It's Tuesday, so this is a little bit late after Team USA took gold against Spain on Sunday, but after digesting the Olympics over here, I wanted to talk about the basketball for a minute. No matter what year we're talking about, watching the USA play basketball on the international stage basically means watching a team of Basketball Gods playing a bunch of mere mortals.
The Americans are expected to win. We know this.
But there are different ways to win, and that's where international basketball gets interesting. In some ways it's a barometer for where American hoops is, in general. You can go back to beginning in 1992, when the USA first sent pros to the Olympics. It was the last hurrah for the goldenest of golden eras, everyone responded with appropriate levels of hysterics, and the Dream Team delivered on every level. The whole world fell in love.
Then came the "Dream Team 2" at the World Championships in 1994, and everything got complicated. Players like Larry Johnson, Derrick Coleman, Kevin Johnson, Shawn Kemp, Alonzo Mourning, Shaq were great, and the team was still the best by far. But as it dominated, it apparently endeared themselves to no one.
"It was not a team to be proud of," USA Basketball's Dave Gavitt remembers in Jack McCallum's book, Dream Team. "I don't know if vile is the right word or disgusting," one international star added.
The roster was overhauled before the '96 Olympics to include more of the original Dream Teamers, and the team won gold, but it was still a strange mashup between old school guys like Barkley, Malone and Stockton, and then younger stars like Penny Hardaway and Shaq. It wasn't the same. "The second Dream Team really sucked," Charles Barkley remembers now.
USA Basketball continued like this for the next 10 years; always better than anyone else, but with a team full of awkward fits clumsily thrown together, stars with waning interest and effort, all ending with underwhelming imitations of the Dream Team.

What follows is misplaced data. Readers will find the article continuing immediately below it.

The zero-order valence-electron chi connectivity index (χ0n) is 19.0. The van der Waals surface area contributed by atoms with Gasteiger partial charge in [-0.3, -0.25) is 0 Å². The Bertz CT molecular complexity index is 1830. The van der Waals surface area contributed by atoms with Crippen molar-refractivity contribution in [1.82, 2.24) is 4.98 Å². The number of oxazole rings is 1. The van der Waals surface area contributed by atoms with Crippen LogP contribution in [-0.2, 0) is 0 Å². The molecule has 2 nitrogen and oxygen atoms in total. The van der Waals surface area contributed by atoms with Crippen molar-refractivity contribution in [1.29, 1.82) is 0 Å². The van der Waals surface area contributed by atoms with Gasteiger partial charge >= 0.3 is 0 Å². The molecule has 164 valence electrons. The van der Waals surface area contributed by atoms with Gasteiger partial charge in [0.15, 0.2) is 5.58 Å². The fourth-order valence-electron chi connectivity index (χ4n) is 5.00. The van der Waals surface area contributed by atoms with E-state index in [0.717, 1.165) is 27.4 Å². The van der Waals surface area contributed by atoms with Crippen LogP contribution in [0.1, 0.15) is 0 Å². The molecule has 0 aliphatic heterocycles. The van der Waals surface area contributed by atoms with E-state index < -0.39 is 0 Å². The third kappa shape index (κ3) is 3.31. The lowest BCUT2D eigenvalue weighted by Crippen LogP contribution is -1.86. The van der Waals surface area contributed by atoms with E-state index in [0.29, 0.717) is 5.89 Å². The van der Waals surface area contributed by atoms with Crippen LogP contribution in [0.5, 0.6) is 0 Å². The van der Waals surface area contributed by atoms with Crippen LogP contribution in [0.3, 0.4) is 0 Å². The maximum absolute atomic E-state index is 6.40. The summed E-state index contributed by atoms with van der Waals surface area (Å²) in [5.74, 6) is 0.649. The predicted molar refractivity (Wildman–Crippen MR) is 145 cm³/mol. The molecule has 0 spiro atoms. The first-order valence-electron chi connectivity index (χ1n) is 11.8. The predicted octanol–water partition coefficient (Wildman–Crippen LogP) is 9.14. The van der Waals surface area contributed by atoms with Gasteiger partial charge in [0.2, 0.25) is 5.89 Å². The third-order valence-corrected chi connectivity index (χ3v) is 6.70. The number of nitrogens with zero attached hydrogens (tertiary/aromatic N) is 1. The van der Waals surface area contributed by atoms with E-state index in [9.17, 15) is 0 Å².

USA hit rock bottom at the Athens Olympics in 2004, where its starting point guard (Stephon Marbury) nearly got sent home days before the Games began, and the rest of the team was filled out with raw, immature young players (Carmelo, Amare, LeBron) and disappointing veterans (Richard Jefferson, Lamar Odom, Marbury, Allen Iverson). Even Tim Duncan couldn't save them.
That team lost in '04 at the Athens Olympics, and again in the 2006 World Championship, and it all epitomized the awkward, directionless post-MJ transition that'd been gripping the NBA for a while by that point. Basketball was just in no-man's land for a while there.
Remember watching the Spurs-Pistons Finals? Cavs-Spurs? Or, say, Vince Carter's Nets from those years? Or Antoine Walker's Celtics? Basketball was never really depressing, and true addicts always found something to enjoy (like Moochie Norris' hair), but compared to what we had in the '90s, there were a lot of depressing aspects of NBA basketball from 1998-2008. Which brings us to Team USA over the past few months.
They won, obviously, but Team USA (almost) always wins. The biggest difference is how much fun it was for the rest of us. We loved every ridiculous picture they tweeted, every Kobe quote, every blowout, and every time players like Anthony Davis or James Harden got a few minutes on the court in the fourth. Beginning during training camp in Las Vegas and right up until the gold medal game, Team USA made us smile for different reasons just about every day.